Unlike prolongation, disruption claims are quite often considered as an afterthought at the end of the project, using the existing day to day records in the best manner possible. Unfortunately, at this stage the opportunity to put systems in place to measure disruption and collect sufficient contemporaneous records may have been lost.
As mentioned, some types of project (linear/repetitive work) are more suited to identifying and measuring disruption. With these projects, especially those of larger value, it may well be cost effective for contractors to employ resources (project planning/quantity surveyors) solely for the purposes of putting systems in place to ensure appropriate contemporaneous records are kept to support the disruption claim.
The importance of contemporaneous documents was emphasised by Coulson J in Van Oord UK Ltd v Allseas UK Ltd3, where he stated:
“In my view, these contemporaneous documents are a useful starting point when trying to work out what was happening on site at any given time, and what the relevant individuals thought were the important events on site during the works…That the reports and other contemporaneous documents in this case make so few references to standing time or disruption, and the fact that detailed claims were not made in the large amounts now advanced until months, even years, after the period in question, are plainly factors undermining the credibility of OSR’s claims in these proceedings.”
Valuing the Disruption
Once it has been established that an event (or events) occurred that caused disruption, then the next step will be to value the disruption.
Disruption can be caused by a variety of events such as late information/approvals, delayed access, variations, inclement weather, suspension of the works etc. The starting point, as ever, will be to review the Conditions of Contract to determine the remedy, if any, for the particular disruptive event. Typically, disruption will be assessed as loss and/or expense (damages) or valued as a variation, where the valuation of variation rules will apply.
Where a measured mile approach has been used to measure the disruption caused by a variation, the valuation approach adopted will likely be a re-rate with the planned allowances or measured mile production levels replaced by actual production levels demonstrated by records. This will require the affected contract rate(s) to be broken down into its constituent components (labour, plant, materials and overheads and profit etc). Care must be taken to ensure that only the affected elements of the rate are adjusted. For instance, original plant mobilisation and demobilisation allowances should not be factored into the calculation.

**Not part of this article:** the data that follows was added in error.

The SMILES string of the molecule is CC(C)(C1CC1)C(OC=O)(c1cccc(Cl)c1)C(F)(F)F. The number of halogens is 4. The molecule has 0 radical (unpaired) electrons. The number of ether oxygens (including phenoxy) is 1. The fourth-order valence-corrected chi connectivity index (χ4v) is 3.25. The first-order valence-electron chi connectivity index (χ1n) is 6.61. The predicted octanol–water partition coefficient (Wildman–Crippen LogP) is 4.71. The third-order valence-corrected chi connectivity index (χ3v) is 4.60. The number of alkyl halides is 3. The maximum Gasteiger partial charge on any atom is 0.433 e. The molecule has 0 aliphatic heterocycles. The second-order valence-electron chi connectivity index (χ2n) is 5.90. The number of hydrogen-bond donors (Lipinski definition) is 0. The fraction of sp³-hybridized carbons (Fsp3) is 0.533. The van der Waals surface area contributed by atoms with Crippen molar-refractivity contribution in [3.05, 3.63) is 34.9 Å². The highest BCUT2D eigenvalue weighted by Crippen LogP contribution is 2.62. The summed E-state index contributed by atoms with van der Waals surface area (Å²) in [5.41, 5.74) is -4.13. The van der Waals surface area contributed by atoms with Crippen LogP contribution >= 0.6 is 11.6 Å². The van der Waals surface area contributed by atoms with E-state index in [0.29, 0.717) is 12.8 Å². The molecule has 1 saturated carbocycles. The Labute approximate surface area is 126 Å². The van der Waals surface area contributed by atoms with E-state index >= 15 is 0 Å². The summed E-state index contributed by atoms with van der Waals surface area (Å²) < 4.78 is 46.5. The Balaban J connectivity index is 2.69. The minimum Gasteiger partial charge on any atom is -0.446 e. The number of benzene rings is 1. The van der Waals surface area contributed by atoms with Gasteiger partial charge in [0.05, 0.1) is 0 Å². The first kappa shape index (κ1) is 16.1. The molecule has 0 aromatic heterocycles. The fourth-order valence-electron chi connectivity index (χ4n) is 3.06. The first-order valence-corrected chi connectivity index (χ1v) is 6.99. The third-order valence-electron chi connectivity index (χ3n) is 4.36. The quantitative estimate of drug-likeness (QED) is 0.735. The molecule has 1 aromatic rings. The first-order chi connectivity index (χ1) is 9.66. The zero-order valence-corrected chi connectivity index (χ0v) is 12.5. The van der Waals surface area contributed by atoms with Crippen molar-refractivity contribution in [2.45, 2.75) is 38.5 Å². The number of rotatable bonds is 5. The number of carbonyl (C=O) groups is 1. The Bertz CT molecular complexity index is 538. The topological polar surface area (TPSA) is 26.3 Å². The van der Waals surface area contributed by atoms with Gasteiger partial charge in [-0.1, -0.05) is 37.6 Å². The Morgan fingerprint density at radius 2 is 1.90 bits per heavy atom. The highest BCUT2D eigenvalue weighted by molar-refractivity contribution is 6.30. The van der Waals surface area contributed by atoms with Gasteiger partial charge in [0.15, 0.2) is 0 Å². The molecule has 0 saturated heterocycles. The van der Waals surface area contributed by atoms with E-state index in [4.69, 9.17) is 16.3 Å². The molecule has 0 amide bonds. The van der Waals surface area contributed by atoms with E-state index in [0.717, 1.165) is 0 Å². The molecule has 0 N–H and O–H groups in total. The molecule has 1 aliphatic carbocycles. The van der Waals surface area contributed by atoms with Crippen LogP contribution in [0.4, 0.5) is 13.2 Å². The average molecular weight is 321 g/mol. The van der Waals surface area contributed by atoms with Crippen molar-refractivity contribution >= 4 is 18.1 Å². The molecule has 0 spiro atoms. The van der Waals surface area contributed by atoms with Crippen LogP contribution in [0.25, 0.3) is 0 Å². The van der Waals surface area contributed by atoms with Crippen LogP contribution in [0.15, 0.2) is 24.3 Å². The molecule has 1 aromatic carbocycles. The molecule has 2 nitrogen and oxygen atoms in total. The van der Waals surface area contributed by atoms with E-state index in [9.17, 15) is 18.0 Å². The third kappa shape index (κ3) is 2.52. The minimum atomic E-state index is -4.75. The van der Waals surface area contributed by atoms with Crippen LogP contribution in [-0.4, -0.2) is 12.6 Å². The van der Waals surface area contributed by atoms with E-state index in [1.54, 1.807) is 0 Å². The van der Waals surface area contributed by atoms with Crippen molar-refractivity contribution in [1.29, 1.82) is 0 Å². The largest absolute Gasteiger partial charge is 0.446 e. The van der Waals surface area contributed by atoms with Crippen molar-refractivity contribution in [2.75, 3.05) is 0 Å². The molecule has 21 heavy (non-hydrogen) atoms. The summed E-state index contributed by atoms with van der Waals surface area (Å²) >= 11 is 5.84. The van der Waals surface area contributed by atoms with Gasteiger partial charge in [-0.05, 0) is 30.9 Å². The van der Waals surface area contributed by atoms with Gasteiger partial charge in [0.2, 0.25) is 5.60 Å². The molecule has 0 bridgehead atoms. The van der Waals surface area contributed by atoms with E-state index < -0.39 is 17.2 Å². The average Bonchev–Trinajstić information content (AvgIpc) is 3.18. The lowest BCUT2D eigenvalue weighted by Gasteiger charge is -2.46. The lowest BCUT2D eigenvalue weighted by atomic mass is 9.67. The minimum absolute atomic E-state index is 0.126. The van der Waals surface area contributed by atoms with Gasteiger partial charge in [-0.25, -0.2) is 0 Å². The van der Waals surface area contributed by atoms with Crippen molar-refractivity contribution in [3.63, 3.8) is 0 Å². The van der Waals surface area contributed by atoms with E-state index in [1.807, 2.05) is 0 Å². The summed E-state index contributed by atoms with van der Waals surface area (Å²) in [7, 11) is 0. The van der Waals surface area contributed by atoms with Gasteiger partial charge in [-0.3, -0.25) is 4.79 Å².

Where disruption is to be valued on a loss and/expense basis it will be necessary for the contractor to provide documentation to prove the costs it has incurred. In such circumstances the contractor will, where possible, be responsible for mitigating the ongoing losses caused by the disruption, for example by relocating idling resources to other areas of the project unaffected by the disruptive events.
In circumstances where a contractor lacks sufficient records/documents to link the costs being claimed to specific events then a disruption claim is sometimes advanced on a ‘total cost’ basis. In Walter Lilly v Mackay & DMW Developments4 it was stated that there was nothing in principle wrong with a ‘total’ or ‘global’ cost claim.
However, there are added evidential difficulties in most cases.
In order for a total cost claim to succeed a contractor must generally demonstrate:
- The impracticability of directly proving the losses incurred;
- The reasonableness of its accepted tender;
- The reasonableness of its actual costs being claimed; and that
- The contractor is not responsible for any of the additional costs being claimed and has adequately identified and removed any costs for which it could be considered responsible.
Given these added evidential requirements, reliance on the total cost approach should be seen as a last resort when there is no other option available.
Disruption claims require thought, detailed investigation and most of all records in order support the disruption analysis/calculations. Unfortunately, far too often disruption claims are considered as an afterthought at the end of a project when the losses have been incurred and the opportunity to collate adequate records and prove the claim to the required standard has gone. Taking the time to put systems in place at project commencement and proactively collecting contemporaneous records throughout the duration of the project will greatly improve the chances of a successful outcome.
This was excerpted from the December 2021 Edition of thePulse, our quarterly newsletter which provides interesting and topical articles from our Construction Solutions team and other leading industry and legal writers from around the APAC region. To receive quarterly updates, sign up for the email at email@example.com.
1: Society of Construction Law Delay and Disruption Protocol, 2nd Edition February 2017
2: Keating on Construction Contracts, 9th Edition
3: Van Oord UK Ltd & Anor v Allseas UK Ltd  EWHC 3074 (TCC)
4: SWalter Lilly & Co Ltd v (1) Giles Patrick Cyril Mackay (2) DMW Developments Ltd  EWHC 1773 (TCC)